May 1, 2024

On this occasion, I was joined by Local Records Processing Archivist Jen Taylor, and we began sorting through the original boxes of records that brought us here. After getting a handle on those few boxes, I decided to look at the other boxes in the basement and found that they were also loaded with older records, mostly loose and many still in labeled bundles. Suddenly it became apparent that the detailed inventory that we had hoped to create was going to have to be at a more general, higher level. Compounding things was the fact that the records were not stored in record center or banker boxes, but in gigantic boxes that were obviously not made to hold so much loose material and so much weight.

Attempting to move the boxes around revealed the flimsy nature of their construction (in other words, they began to fall apart). These appear to be the types of boxes that are sometimes used by persons tasked with moving archival collections who have no experience with or interest in moving archival collections and use (or more probably, reuse) whatever sort of containers that happen to be laying around.

In the end, the inventory, excluding post-1912 records, listed 258 items, the bulk of which dated from 1869 to the 1920s. Jen and I were surprised to find a few pre-1869 items, including a few loose records, an 1856 clerk’s journal, and a folded/rolled-up 1859 land tax book that just happened to randomly contain a smaller folded/rolled-up 1834 land tax book. The inventoried records filled ten and a half of those oversized, non-archival boxes, plus there was one box full of volumes. The gigantic boxes were all painstakingly returned to their respective places before we departed.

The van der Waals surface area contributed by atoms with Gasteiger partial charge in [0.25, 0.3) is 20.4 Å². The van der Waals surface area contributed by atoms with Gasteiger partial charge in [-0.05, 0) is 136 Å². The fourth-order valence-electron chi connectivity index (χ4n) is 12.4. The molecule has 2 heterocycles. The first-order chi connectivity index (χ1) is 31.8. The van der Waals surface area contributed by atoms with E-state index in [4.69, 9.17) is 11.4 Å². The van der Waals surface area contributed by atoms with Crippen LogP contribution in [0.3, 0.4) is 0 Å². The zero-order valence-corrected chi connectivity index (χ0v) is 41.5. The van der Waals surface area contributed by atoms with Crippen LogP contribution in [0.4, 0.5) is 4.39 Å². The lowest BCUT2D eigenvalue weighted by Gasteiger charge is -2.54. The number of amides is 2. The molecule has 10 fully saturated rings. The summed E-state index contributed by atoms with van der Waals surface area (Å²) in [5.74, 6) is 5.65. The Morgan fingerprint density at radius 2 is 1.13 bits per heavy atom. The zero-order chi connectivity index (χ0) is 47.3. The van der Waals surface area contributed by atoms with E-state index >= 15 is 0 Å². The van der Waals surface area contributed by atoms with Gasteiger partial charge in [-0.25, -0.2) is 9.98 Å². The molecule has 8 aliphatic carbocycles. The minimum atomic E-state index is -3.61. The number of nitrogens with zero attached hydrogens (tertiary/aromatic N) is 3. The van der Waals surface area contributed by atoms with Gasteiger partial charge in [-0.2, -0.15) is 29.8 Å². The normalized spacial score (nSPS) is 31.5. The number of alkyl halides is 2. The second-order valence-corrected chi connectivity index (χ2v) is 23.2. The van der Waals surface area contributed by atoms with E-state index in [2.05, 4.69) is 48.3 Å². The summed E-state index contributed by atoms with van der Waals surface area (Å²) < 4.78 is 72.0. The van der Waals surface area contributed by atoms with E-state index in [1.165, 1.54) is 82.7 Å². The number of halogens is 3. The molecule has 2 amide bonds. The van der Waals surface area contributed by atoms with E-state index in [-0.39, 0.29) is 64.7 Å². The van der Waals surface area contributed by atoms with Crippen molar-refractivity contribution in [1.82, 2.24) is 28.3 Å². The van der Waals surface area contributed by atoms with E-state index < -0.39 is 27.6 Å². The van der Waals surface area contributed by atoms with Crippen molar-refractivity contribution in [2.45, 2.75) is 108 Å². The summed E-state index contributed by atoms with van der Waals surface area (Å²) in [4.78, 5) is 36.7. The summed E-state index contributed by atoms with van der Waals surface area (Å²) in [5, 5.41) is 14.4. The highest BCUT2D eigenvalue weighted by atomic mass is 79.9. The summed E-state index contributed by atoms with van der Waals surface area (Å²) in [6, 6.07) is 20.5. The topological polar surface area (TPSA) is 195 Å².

The final day trip chronicled in this installment was to the office of Nottoway County Circuit Court Clerk Jane Brown. At the risk of sounding like a broken record (again), the clerk has been working on an ongoing project to conserve the marriage records, which again, takes a lot of the guesswork out of what to focus on. On my arrival, however, the clerk did mention that she wanted to have some of the older court records examined as potential candidates, so after writing up a nice chunk (seven batches) of loose marriage records (1899-1916), I began sorting through the roller shelving in the archival storage area looking for good candidates, identifying some that fit her criteria: four volumes, circa 1798-1836, all in fairly good condition and all in their original bindings.